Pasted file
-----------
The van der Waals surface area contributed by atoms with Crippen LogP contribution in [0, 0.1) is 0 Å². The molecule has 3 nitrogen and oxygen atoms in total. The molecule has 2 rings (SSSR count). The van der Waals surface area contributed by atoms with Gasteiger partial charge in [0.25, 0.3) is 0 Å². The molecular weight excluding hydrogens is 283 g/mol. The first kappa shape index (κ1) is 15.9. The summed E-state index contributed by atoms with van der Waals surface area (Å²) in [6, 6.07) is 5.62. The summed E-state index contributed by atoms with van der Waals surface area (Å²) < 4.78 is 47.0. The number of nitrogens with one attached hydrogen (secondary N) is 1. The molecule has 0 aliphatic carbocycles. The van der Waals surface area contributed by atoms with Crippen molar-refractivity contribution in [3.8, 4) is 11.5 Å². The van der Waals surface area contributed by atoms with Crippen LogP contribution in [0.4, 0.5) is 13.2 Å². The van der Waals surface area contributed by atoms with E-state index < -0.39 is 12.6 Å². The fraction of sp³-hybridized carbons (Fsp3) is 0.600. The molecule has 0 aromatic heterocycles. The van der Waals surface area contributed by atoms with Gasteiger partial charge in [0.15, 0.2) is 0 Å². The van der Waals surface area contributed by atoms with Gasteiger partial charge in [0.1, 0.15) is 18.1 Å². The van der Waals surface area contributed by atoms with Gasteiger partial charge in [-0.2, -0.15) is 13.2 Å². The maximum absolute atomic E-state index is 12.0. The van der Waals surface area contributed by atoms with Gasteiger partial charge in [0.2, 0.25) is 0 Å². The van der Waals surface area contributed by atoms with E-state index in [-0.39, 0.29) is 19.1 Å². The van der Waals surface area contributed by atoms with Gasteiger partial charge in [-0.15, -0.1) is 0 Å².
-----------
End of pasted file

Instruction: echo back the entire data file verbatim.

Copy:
The van der Waals surface area contributed by atoms with Crippen LogP contribution in [0, 0.1) is 0 Å². The molecule has 3 nitrogen and oxygen atoms in total. The molecule has 2 rings (SSSR count). The van der Waals surface area contributed by atoms with Gasteiger partial charge in [0.25, 0.3) is 0 Å². The molecular weight excluding hydrogens is 283 g/mol. The first kappa shape index (κ1) is 15.9. The summed E-state index contributed by atoms with van der Waals surface area (Å²) in [6, 6.07) is 5.62. The summed E-state index contributed by atoms with van der Waals surface area (Å²) < 4.78 is 47.0. The number of nitrogens with one attached hydrogen (secondary N) is 1. The molecule has 0 aliphatic carbocycles. The van der Waals surface area contributed by atoms with Crippen molar-refractivity contribution in [3.8, 4) is 11.5 Å². The van der Waals surface area contributed by atoms with Crippen LogP contribution in [0.4, 0.5) is 13.2 Å². The van der Waals surface area contributed by atoms with E-state index < -0.39 is 12.6 Å². The fraction of sp³-hybridized carbons (Fsp3) is 0.600. The molecule has 0 aromatic heterocycles. The van der Waals surface area contributed by atoms with Gasteiger partial charge in [0.15, 0.2) is 0 Å². The van der Waals surface area contributed by atoms with Gasteiger partial charge in [0.1, 0.15) is 18.1 Å². The van der Waals surface area contributed by atoms with Gasteiger partial charge in [-0.2, -0.15) is 13.2 Å². The maximum absolute atomic E-state index is 12.0. The van der Waals surface area contributed by atoms with Gasteiger partial charge in [0.2, 0.25) is 0 Å². The van der Waals surface area contributed by atoms with E-state index in [-0.39, 0.29) is 19.1 Å². The van der Waals surface area contributed by atoms with Gasteiger partial charge in [-0.15, -0.1) is 0 Å².